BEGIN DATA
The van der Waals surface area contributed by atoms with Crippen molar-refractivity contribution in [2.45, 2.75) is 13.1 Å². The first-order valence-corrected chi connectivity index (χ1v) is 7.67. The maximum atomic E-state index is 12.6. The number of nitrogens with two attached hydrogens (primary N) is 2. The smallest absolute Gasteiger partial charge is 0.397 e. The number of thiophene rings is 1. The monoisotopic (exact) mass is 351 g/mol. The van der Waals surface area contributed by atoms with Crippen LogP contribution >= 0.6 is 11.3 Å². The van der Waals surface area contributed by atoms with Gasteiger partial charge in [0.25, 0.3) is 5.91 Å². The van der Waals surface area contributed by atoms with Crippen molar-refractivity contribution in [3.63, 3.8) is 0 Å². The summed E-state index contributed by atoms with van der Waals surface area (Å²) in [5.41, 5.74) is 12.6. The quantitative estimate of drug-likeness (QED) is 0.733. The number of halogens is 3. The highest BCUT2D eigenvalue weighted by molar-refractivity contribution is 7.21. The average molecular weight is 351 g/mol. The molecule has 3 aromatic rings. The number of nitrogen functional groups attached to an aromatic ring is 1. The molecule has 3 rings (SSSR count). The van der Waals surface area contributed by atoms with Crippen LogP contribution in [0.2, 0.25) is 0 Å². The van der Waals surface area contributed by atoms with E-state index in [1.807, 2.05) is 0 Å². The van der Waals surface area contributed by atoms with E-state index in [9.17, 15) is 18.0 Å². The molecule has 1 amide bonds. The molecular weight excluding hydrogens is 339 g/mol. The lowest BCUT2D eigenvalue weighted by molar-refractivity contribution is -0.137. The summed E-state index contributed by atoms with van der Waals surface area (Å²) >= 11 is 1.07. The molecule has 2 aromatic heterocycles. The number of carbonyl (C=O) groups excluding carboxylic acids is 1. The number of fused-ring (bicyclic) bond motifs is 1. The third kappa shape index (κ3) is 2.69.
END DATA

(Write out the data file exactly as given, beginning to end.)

The van der Waals surface area contributed by atoms with Crippen molar-refractivity contribution in [2.45, 2.75) is 13.1 Å². The first-order valence-corrected chi connectivity index (χ1v) is 7.67. The maximum atomic E-state index is 12.6. The number of nitrogens with two attached hydrogens (primary N) is 2. The smallest absolute Gasteiger partial charge is 0.397 e. The number of thiophene rings is 1. The monoisotopic (exact) mass is 351 g/mol. The van der Waals surface area contributed by atoms with Crippen LogP contribution >= 0.6 is 11.3 Å². The van der Waals surface area contributed by atoms with Gasteiger partial charge in [0.25, 0.3) is 5.91 Å². The van der Waals surface area contributed by atoms with Crippen molar-refractivity contribution in [3.63, 3.8) is 0 Å². The summed E-state index contributed by atoms with van der Waals surface area (Å²) in [5.41, 5.74) is 12.6. The quantitative estimate of drug-likeness (QED) is 0.733. The number of halogens is 3. The highest BCUT2D eigenvalue weighted by molar-refractivity contribution is 7.21. The average molecular weight is 351 g/mol. The molecule has 3 aromatic rings. The number of nitrogen functional groups attached to an aromatic ring is 1. The molecule has 3 rings (SSSR count). The van der Waals surface area contributed by atoms with Crippen LogP contribution in [0.2, 0.25) is 0 Å². The van der Waals surface area contributed by atoms with E-state index in [1.807, 2.05) is 0 Å². The van der Waals surface area contributed by atoms with E-state index in [9.17, 15) is 18.0 Å². The molecule has 1 amide bonds. The molecular weight excluding hydrogens is 339 g/mol. The lowest BCUT2D eigenvalue weighted by molar-refractivity contribution is -0.137. The summed E-state index contributed by atoms with van der Waals surface area (Å²) >= 11 is 1.07. The molecule has 2 aromatic heterocycles. The number of carbonyl (C=O) groups excluding carboxylic acids is 1. The number of fused-ring (bicyclic) bond motifs is 1. The third kappa shape index (κ3) is 2.69.